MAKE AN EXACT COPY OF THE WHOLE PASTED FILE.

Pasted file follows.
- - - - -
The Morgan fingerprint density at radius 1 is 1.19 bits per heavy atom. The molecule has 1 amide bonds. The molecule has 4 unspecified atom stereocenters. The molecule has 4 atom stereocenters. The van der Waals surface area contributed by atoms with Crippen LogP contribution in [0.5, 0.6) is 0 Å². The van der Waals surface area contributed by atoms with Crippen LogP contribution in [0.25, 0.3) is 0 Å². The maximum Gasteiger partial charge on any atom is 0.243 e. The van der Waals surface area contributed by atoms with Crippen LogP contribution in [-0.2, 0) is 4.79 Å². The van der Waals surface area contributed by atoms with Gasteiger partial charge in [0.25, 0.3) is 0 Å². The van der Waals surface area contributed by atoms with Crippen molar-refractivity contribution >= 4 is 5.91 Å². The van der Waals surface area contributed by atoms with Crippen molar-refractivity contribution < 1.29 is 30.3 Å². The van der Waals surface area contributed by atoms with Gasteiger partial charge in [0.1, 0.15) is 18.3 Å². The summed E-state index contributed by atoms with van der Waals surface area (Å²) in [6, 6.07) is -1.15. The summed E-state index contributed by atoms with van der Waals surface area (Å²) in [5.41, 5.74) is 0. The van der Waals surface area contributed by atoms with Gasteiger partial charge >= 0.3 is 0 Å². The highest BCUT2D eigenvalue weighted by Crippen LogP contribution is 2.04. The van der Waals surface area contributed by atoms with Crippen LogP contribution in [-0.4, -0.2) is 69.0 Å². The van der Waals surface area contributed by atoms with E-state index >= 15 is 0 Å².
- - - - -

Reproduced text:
The Morgan fingerprint density at radius 1 is 1.19 bits per heavy atom. The molecule has 1 amide bonds. The molecule has 4 unspecified atom stereocenters. The molecule has 4 atom stereocenters. The van der Waals surface area contributed by atoms with Crippen LogP contribution in [0.5, 0.6) is 0 Å². The van der Waals surface area contributed by atoms with Crippen LogP contribution in [0.25, 0.3) is 0 Å². The maximum Gasteiger partial charge on any atom is 0.243 e. The van der Waals surface area contributed by atoms with Crippen LogP contribution in [-0.2, 0) is 4.79 Å². The van der Waals surface area contributed by atoms with Gasteiger partial charge in [0.25, 0.3) is 0 Å². The van der Waals surface area contributed by atoms with Crippen molar-refractivity contribution >= 4 is 5.91 Å². The van der Waals surface area contributed by atoms with Crippen molar-refractivity contribution < 1.29 is 30.3 Å². The van der Waals surface area contributed by atoms with Gasteiger partial charge in [0.1, 0.15) is 18.3 Å². The summed E-state index contributed by atoms with van der Waals surface area (Å²) in [6, 6.07) is -1.15. The summed E-state index contributed by atoms with van der Waals surface area (Å²) in [5.41, 5.74) is 0. The van der Waals surface area contributed by atoms with Gasteiger partial charge >= 0.3 is 0 Å². The highest BCUT2D eigenvalue weighted by Crippen LogP contribution is 2.04. The van der Waals surface area contributed by atoms with Crippen LogP contribution in [-0.4, -0.2) is 69.0 Å². The van der Waals surface area contributed by atoms with E-state index >= 15 is 0 Å².